How to move to Sweden

Over the last year I have been planning to relocate to Sweden from Australia. With our departure date quickly approaching it is quite a strange feeling knowing that everything you have planned for over the last year is actually about to happen.

You are left with a mixture of excitement and nerves, one minute you are totally positive about the experience and the next you are crawling under your bed covers wondering what the hell you have gotten yourself into! I keep reminding myself that the largest hurdle is over, gaining my Swedish Sambo Visa, however I know that there is still a way to go before my life in Sweden is stress free.

I'm the type of person that needs to have a plan, I hate going into a situation unprepared, which is why, over this last year I have been trying to gain an understand of exactly what I need to do in order to settle into Swedish society.

From doing my own research and also talking to my friends and partners family in Sweden, I have put together my fool proof plan once I arrive in Sweden, please note that this list is only for the short term and does not include more longterm tasks like finding an apartment or gaining employment, so here it goes!

#1. Gaining my Swedish Residency Permit

First things first, my Swedish Residency Permit, it took me around 8 months to get this baby approved so this is high priority for me. Before I can get it, I need to have my fingerprints and photo taken, by booking an appointment at Migrationsverket. In true efficient Swedish style each booking slot is approximately 5 minutes in duration, which I assume leaves no room for general chit chat. 

Without your Swedish Residency Permit you can pretty much do jack all, so this is a good option to start with. I'm pretty sure they don't give this to you on the spot, as creating your permit would take much longer than 5 minutes, which would screw with the estimated booking time duration and become inefficient for Swedish standards. Jokes aside, they mail this out to your registered Swedish address so be on the lookout.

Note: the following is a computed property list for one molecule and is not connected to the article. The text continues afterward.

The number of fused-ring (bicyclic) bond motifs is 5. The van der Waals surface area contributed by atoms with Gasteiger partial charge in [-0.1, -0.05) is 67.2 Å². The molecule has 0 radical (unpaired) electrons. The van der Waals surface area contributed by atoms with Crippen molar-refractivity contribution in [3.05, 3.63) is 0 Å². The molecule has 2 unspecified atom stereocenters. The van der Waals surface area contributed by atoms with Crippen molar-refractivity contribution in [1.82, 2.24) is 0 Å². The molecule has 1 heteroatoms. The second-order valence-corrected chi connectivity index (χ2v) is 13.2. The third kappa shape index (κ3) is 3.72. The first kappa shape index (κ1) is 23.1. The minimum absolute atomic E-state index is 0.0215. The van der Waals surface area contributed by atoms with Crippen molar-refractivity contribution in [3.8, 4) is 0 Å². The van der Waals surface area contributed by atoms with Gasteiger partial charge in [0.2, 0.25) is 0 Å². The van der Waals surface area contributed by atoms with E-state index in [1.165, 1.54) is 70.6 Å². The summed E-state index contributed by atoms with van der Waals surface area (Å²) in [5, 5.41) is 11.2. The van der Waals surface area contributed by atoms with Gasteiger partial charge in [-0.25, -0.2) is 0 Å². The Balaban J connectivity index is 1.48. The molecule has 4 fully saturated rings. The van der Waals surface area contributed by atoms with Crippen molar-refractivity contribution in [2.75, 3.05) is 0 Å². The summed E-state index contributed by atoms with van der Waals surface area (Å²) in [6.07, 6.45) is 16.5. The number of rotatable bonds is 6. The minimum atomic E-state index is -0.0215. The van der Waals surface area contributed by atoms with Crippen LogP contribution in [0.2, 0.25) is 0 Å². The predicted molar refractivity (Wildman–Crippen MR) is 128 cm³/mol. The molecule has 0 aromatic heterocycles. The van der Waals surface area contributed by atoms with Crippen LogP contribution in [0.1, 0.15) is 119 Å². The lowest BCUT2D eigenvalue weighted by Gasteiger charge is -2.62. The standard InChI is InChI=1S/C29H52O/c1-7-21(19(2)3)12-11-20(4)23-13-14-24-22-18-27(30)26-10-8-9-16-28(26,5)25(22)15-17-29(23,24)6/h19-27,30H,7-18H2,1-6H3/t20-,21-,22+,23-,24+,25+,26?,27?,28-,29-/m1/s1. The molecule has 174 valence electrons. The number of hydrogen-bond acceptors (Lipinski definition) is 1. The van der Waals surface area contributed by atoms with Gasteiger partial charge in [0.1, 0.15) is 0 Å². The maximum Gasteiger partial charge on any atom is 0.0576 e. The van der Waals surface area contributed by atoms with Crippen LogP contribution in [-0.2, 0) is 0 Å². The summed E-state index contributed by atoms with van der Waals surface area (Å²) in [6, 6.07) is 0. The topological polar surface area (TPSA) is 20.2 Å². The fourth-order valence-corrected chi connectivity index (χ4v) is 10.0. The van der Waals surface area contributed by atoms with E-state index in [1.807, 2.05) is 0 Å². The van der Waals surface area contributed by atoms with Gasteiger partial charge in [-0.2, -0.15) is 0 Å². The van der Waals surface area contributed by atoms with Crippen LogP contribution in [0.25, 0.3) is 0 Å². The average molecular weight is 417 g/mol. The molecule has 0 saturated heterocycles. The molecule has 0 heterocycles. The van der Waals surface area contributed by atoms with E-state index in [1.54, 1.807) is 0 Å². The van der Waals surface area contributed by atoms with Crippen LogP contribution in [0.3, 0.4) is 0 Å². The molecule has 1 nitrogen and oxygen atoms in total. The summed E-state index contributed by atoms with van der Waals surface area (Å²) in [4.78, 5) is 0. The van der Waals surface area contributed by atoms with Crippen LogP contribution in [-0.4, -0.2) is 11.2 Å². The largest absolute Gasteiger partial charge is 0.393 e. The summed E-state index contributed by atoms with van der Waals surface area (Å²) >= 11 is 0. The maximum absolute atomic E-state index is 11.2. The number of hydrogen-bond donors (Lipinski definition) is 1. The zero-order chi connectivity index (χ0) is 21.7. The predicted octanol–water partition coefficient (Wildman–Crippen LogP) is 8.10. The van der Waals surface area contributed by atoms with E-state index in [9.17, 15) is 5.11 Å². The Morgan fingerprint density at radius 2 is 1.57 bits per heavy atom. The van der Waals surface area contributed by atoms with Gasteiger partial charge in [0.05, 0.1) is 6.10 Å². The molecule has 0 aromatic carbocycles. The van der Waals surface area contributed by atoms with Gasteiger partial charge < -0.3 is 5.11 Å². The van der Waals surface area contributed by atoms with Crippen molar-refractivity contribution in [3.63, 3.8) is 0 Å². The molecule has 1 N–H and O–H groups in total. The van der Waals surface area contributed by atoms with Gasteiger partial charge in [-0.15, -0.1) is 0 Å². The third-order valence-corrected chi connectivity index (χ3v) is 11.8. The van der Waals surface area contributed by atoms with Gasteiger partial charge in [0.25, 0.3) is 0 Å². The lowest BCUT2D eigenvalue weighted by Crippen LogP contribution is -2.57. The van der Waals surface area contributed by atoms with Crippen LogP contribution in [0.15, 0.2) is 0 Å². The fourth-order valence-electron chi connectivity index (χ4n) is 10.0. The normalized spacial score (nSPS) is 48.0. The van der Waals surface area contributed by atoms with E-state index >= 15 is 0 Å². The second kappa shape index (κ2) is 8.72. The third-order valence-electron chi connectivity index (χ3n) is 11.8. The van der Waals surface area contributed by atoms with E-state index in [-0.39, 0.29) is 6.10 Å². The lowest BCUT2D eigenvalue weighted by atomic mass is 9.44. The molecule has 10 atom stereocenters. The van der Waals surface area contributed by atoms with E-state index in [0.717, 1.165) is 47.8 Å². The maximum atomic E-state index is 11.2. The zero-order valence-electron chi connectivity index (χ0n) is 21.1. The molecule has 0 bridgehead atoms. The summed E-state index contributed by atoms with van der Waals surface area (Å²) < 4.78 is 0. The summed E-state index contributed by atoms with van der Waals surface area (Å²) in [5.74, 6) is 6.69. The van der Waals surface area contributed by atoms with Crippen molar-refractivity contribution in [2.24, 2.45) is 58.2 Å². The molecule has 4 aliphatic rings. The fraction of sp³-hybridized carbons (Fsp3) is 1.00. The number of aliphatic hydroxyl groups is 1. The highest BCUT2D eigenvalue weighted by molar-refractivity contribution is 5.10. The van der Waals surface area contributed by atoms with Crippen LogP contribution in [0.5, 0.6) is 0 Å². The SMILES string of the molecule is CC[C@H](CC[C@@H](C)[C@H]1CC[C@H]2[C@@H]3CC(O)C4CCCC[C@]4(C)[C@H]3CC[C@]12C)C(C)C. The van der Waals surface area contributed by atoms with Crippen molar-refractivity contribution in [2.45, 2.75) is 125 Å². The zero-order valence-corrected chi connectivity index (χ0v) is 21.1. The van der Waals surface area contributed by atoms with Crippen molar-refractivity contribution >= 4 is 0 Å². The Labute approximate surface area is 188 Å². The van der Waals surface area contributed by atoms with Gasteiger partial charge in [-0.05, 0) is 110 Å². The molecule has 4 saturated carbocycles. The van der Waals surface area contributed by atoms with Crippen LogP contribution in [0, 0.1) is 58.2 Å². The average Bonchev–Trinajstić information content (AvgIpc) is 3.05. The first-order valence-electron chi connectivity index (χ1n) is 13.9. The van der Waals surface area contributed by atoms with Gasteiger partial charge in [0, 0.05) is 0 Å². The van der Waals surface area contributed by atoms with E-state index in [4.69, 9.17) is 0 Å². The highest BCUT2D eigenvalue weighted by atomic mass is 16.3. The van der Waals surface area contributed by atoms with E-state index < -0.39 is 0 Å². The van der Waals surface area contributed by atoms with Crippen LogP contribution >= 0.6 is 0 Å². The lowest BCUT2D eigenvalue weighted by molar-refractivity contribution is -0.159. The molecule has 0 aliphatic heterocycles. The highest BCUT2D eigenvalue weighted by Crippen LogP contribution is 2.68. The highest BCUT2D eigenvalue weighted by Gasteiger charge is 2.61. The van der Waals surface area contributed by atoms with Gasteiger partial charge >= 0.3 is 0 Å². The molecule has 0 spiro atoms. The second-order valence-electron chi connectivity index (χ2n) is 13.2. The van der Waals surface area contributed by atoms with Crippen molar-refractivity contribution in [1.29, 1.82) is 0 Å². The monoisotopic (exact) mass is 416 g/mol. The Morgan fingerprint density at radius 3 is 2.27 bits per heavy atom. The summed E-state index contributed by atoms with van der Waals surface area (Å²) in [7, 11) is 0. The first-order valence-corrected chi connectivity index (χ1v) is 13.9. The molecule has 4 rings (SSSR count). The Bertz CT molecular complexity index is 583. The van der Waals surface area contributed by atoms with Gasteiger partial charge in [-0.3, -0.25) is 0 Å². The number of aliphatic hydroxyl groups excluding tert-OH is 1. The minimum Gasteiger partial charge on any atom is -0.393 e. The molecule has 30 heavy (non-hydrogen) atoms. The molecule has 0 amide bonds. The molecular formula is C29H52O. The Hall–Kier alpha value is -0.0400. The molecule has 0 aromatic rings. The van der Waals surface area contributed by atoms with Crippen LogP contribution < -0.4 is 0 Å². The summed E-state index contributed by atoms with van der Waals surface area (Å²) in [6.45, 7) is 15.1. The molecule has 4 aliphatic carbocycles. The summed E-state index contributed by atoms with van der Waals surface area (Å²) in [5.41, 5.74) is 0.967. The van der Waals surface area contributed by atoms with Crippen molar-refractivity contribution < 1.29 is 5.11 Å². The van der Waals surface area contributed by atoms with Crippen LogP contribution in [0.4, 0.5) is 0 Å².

#2. Swedish Personal Number

Yes there is no escape, once I follow through with this option the Swedish Government has got me. Say goodbye to personal privacy, every aliment, missed credit card payment and doctors appointment, regardless of how embarrassing it may be is clocked to my Personal Number. Again without a Swedish Personal Number you don't even have a chance of obtaining a library card so this is a must for any Expat. Your Personal Number can be obtained from the Swedish Tax Department (Skatteverket).

#3. Register for Swedish Social Services

Once you have obtained your Swedish Personal Number it is a good idea to register with Försäkringskassan. This will allow you to be covered for basic healthcare, dental care, parental benefits, unemployment benefits etc. It is a myth that all healthcare in Sweden is free, however there is a maximum that you will pay for doctors appointments per year which is 1,100 SEK. You will find a cap on most medical expenses per year including prescription medications and dental care.

#4. Obtain a Swedish Resident Identification Card

After you have received your Swedish Personal Number you can obtain a Swedish resident ID card. This card will be your primary form of identification while you are in Sweden. You will need your identification card to do most things in Sweden, from opening a bank account to gaining a mobile phone contract. 

To obtain your Swedish ID card you will need to visit the Swedish Tax Department and must prove the following:

  • You have paid the application fee before you visit the office.
  • Be able to prove your ID by producing identification documents.
  • Be registered as living in Sweden.
  • Be at least 13 years of age.
  • Have your parent/guardian´s approval if you are less than 18 years of age.

When obtaining your Swedish ID card for the first time you will need someone who already has their Swedish ID card, and who is registered to live in Sweden to accompany you to the tax department to verify your identity.  

#5. Open a Bank Account

Once you have received your personal number and ID card you can open up a Swedish bank account. Sweden has four main banks, Swedebank, Nordea, SEB and Handelsbanken. 

#6. Learn to Speak Swedish

This is one task that I have been rather lacklustre about completing. However there is no time like the present to start learning another language. While you are living in Sweden there is a number of resources at your disposal to help you take command of the Swedish language. The most common program is called SFI (Swedish For Immigrants).

To register for this program you will need to contact your local municipality. There are 4 different levels A,B,C and D. Each course usually spans over 1.5 - 3 hours per day, several days a week for around 3-4 months. If you have the time these courses can be great to get yourself up-to-speed with the language quickly.

So there you go! This list will be my priority for first few months while I am in Sweden. If you have any other suggestions feel free to drop me a comment.

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